3. Although things can – and do – go wrong
As former housemate and Bit on the Side presenter Rylan Clark-Neal explains: “Electrics can go wrong and wrong doors can unlock by mistake.
“I remember when one day I was in the house we had a gym and I saw that the eye was green above the door and I thought ‘they only open the gym for an hour a day’ and I pushed the door open and there was a lovely cameraman standing there that I started talking to and he got really frightened and just wouldn’t speak.
“And then Big Brother had a go at me to shut the door and I had a go at Big Brother and said ‘well you shouldn’t have unlocked the door should you?’ Happens all the time!”
4. There’s a maze of ‘camera runs’ around the house
Behind the one-way glass in the CBB house is a labyrinth of blacked-out walkways called camera runs. These do what they say on the tin and literally allow the camera men and women to move around the perimeter of the house undetected. Well, almost.
“As a housemate that’s all you hear sometimes – wires being dragged about by noisy cameramen,” explains Rylan, who says that every day he goes up to the camera runs for “a little walk around” to nosy on the housemates.
He also showed us the not-so-secret-secret-staircase. When John Barnes left the house via a backdoor eviction, he walked into the Diary Room from one end and then left out of the other.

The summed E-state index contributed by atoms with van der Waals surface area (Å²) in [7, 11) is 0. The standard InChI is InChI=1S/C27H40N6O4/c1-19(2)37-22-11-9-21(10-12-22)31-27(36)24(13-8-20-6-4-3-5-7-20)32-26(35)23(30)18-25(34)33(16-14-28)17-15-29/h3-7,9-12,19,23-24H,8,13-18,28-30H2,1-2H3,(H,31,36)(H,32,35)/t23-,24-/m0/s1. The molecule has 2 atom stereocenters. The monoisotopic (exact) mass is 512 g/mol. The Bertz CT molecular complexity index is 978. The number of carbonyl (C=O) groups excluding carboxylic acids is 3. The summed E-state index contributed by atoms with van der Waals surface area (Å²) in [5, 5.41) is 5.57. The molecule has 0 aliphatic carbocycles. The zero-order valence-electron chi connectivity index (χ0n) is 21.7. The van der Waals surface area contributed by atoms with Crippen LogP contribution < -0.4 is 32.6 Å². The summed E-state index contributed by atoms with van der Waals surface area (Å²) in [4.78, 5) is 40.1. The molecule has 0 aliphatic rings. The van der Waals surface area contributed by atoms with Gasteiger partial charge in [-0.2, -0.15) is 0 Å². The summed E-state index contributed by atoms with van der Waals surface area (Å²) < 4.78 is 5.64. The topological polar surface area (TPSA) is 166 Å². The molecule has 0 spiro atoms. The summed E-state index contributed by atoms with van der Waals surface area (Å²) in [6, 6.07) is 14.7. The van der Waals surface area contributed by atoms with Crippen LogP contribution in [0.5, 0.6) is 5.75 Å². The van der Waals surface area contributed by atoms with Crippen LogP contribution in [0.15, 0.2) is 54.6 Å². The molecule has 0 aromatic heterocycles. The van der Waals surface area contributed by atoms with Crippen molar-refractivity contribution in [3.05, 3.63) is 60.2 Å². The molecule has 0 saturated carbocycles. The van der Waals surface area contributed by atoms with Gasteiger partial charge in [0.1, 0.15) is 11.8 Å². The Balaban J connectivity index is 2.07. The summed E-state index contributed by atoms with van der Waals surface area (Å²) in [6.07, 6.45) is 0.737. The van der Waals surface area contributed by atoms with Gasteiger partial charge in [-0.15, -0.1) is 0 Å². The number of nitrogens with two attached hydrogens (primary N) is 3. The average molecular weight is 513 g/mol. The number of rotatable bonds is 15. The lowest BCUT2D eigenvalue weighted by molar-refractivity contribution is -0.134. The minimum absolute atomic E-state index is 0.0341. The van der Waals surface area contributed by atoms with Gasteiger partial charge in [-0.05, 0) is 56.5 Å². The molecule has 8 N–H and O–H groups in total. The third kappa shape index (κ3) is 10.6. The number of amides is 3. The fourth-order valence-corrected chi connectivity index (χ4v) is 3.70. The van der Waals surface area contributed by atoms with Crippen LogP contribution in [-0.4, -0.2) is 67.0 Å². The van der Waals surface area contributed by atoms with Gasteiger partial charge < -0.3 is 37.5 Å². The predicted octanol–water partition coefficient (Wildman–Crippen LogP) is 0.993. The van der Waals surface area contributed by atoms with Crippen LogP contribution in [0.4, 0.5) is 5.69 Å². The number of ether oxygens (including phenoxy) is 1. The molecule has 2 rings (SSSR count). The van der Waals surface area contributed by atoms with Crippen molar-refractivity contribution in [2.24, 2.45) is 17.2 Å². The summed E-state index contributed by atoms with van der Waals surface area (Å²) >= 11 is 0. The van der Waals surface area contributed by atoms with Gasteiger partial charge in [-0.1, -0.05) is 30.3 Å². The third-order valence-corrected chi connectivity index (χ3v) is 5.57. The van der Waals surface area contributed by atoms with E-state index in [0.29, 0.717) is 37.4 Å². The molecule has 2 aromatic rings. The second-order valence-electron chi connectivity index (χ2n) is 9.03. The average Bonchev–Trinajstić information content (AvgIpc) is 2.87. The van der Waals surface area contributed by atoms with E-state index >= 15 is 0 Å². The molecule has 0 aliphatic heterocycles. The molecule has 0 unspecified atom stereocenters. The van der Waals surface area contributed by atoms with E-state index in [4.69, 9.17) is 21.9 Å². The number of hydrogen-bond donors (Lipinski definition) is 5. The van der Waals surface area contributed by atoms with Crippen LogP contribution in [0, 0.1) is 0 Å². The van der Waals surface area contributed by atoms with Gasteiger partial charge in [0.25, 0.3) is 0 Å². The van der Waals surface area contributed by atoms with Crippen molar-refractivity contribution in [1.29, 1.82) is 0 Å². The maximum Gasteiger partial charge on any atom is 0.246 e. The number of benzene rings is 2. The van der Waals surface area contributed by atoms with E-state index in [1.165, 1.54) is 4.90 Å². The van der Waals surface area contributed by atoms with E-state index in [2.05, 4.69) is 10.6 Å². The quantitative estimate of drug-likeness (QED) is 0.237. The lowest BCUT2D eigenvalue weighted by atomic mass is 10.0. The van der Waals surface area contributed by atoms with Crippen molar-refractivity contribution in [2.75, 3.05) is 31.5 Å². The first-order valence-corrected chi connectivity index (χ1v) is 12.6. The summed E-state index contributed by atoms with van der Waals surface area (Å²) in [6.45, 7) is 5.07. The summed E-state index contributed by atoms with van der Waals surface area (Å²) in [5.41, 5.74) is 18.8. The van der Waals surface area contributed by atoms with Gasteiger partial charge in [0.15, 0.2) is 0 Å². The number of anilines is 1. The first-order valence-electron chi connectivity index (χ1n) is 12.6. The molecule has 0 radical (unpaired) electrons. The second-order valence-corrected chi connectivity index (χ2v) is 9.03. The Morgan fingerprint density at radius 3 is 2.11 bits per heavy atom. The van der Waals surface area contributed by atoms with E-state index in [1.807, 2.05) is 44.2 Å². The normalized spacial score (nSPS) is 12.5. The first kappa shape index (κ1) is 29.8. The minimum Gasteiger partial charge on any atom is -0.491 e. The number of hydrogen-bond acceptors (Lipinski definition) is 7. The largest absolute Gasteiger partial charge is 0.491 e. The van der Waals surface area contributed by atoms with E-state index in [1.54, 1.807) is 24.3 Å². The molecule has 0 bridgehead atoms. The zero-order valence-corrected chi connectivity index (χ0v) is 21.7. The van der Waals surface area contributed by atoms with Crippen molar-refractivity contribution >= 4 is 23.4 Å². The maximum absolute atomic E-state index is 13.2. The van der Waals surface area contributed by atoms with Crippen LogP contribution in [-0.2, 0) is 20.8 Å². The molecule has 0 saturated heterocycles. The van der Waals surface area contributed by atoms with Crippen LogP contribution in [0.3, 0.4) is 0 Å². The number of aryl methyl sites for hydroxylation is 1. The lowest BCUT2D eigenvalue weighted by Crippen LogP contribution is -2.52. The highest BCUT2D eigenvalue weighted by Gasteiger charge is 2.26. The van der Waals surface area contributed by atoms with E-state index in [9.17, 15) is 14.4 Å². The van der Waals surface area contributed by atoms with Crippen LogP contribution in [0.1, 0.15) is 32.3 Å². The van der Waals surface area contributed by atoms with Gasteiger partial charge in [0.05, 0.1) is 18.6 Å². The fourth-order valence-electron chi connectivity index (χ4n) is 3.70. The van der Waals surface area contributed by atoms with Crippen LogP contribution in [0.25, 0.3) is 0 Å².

As Rylan showed us, John would’ve walked down a staircase, out of the door with ‘Diary Room’ written on it and then he was released into the camera runs.
5. There’s a storyboard
Celebrity Big Brother might not be a scripted drama, but there are people behind the scenes constantly working on stories and plots for the series. In fact, there’s a whole cabin just dedicated to crafting the narrative that unfolds on CBB.
“Once the story producers think they have a story, they commission it and it goes up on the story board and that commission goes to the edit,” says series editor Steve Earley. From the picture you can see such stories include ‘Task wake up / task reveal’, breakfast with rations and Malika in the Diary Room saying she wants to leave and ‘Malika confides in Ginuwine’.